Making the jump from one job area to another…
By Jenny Daisley from the Springboard Consultancy, a personal development consultancy.
There was a time when people took a job and that was their life’s work – so once a barmaid always a barmaid, once a computer programmer always a computer programmer, once a secretary always a secretary.
However studies now show that people may change their careers (as opposed to jobs) up to five times in their working life. Today the pace of change is so fast that opportunities to learn new skills are immense. So if you don’t get enjoyment or fulfilment from the work that you do, perhaps it’s time to think again.
The reality is that it’s difficult in later life to decide to become a brain surgeon, an Olympic athlete, a high-fashion model, or jet fighter pilot. So what do you do if you feel boxed in and labelled?
Try these tactics:
1. Consider what’s important
Jot down first what you believe is important in your life, your values, things you care about. What makes you angry on television or in the newspapers? What excites you? What’s fun? What’s interesting? What leaves you feeling good?
Masses of people work in jobs where they really care about the outcome in terms of the way it changes the world and how they can make a difference. Other people have a job where they enjoy it – such as the hot air balloonist who took me up in a hot air balloon did it because he just loved being up in the air. He’d found a way to run a business by doing what he enjoyed most. So tap into the things that are important to you, whether it’s to change the world or to just have fun.
Case history – think laterally!
Melanie injured her back early in her nursing course and never fulfilled her dream of becoming a nurse. When I met her 25 years later she deeply regretted never having followed a nursing career and now was working in the NHS as an administrator. So how at the age you’re now do you fulfil the ambition that you once harboured? The way Melanie did it was to get trained in complementary therapies – first in reflexology and then in massage. When I last met her she was still working full time in the NHS, but in the evenings and weekends she had her therapies practice. Her long term ambition? To run her business part-time, while still working part-time in the NHS.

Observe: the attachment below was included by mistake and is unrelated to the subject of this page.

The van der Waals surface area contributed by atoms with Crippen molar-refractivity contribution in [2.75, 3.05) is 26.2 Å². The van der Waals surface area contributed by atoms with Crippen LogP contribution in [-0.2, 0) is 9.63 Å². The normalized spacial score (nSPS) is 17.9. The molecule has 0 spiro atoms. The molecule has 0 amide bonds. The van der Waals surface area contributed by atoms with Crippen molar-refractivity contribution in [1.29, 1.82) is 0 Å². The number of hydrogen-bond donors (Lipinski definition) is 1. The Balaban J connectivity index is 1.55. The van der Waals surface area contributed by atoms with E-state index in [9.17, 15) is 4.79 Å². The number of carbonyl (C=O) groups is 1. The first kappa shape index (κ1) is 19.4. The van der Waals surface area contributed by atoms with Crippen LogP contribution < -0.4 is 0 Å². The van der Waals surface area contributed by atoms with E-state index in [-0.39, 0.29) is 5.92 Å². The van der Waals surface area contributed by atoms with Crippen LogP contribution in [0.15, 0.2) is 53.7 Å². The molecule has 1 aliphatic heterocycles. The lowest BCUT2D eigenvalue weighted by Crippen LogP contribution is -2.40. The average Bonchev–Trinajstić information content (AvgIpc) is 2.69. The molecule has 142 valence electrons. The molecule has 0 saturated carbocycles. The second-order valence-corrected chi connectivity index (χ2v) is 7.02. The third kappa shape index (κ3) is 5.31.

2. Make a contribution.
If you’ve got a very clear definition of what you wanted to do and can’t see how to do it, look at everything around it and see how you could contribute to something in that. I wanted to be a PE teacher when I was at school but my family didn’t have the money and decided that I wasn’t well enough to be able to complete the necessary training. So in my thirties I trained as a teacher of the Alexander Technique, which is about physical re-education. Get your creativity going; find ways to connect with what’s important so you do something in the same vein that gives you the buzz you might have achieved from an earlier, unfulfilled value.
“Masses of people work in jobs where they really care about the outcome in terms of the way it changes the world and how they can make a difference.”
3. Amass information.
Flood yourself with information on opportunities that exist now. Start with the Internet.
4. Write down 100 things that you don’t want to do.
By the time you’ve written that, you may have a clearer idea of what it is that you DO want to do.
5. Find support.
Connect with people already doing what you want to do and get their support. The world is big enough to have lots of people doing the same things.
6. Be realistic.
It’s easier to change some jobs than others – that is, those where there’s less specialist knowledge needed, and where qualifications can be acquired at any age. However also bear in mind that administrative experience in an area can also lead to gaining relevant professional skills too.
7. Visualise the big picture.
Take the small steps towards it, based on the information and contacts that you have.
8. Just do it now.
Life is too short not to.
Case history – jumping within the same company
Take the woman working as a secretary at the BBC, who hankered after a job in production. She got her career onto a different path by approaching a production department and volunteering to do Saturday work doing anything that was needed – typing scripts, tidying up etc. So when a vacancy came up they knew her, she had shown willing and she’d gained some experience. She landed a job as a production assistant and her TV career took off from there.
* For women’s and men’s personal development programmes in the UK, contact The Springboard Consultancy email@example.com. The Springboard Consultancy is a leading personal development consultancy which specialises in helping people acquire skills to progress in their careers. It does training and individual mentoring (eg: confidence building, assertiveness, stress management), and has a sliding fees scale).